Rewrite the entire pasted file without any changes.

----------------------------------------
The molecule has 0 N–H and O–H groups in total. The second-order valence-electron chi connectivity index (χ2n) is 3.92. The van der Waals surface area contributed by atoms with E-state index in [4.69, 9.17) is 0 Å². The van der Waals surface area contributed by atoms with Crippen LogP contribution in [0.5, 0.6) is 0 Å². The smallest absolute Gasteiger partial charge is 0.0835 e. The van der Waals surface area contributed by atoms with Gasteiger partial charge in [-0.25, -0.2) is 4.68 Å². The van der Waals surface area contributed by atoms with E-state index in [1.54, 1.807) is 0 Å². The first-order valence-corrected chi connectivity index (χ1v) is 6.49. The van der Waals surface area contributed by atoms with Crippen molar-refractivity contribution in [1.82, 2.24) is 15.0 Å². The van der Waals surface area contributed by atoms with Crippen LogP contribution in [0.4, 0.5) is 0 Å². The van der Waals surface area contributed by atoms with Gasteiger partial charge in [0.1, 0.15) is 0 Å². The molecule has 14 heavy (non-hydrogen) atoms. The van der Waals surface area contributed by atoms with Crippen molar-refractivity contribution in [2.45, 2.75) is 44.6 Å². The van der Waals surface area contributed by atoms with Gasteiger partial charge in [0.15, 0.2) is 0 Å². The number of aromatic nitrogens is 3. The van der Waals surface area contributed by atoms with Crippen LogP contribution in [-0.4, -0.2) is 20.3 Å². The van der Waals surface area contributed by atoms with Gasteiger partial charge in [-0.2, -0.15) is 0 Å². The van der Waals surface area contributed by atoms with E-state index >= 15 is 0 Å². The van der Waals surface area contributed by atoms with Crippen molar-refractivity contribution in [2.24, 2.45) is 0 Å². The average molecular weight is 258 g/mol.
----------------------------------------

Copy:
The molecule has 0 N–H and O–H groups in total. The second-order valence-electron chi connectivity index (χ2n) is 3.92. The van der Waals surface area contributed by atoms with E-state index in [4.69, 9.17) is 0 Å². The van der Waals surface area contributed by atoms with Crippen LogP contribution in [0.5, 0.6) is 0 Å². The smallest absolute Gasteiger partial charge is 0.0835 e. The van der Waals surface area contributed by atoms with Gasteiger partial charge in [-0.25, -0.2) is 4.68 Å². The van der Waals surface area contributed by atoms with E-state index in [1.54, 1.807) is 0 Å². The first-order valence-corrected chi connectivity index (χ1v) is 6.49. The van der Waals surface area contributed by atoms with Crippen molar-refractivity contribution in [1.82, 2.24) is 15.0 Å². The van der Waals surface area contributed by atoms with Crippen LogP contribution in [0.4, 0.5) is 0 Å². The van der Waals surface area contributed by atoms with Gasteiger partial charge in [0.1, 0.15) is 0 Å². The molecule has 14 heavy (non-hydrogen) atoms. The van der Waals surface area contributed by atoms with Crippen molar-refractivity contribution in [2.45, 2.75) is 44.6 Å². The van der Waals surface area contributed by atoms with Gasteiger partial charge in [0.15, 0.2) is 0 Å². The number of aromatic nitrogens is 3. The van der Waals surface area contributed by atoms with Crippen LogP contribution in [-0.4, -0.2) is 20.3 Å². The van der Waals surface area contributed by atoms with Gasteiger partial charge in [-0.2, -0.15) is 0 Å². The van der Waals surface area contributed by atoms with E-state index >= 15 is 0 Å². The van der Waals surface area contributed by atoms with Crippen molar-refractivity contribution in [2.24, 2.45) is 0 Å². The average molecular weight is 258 g/mol.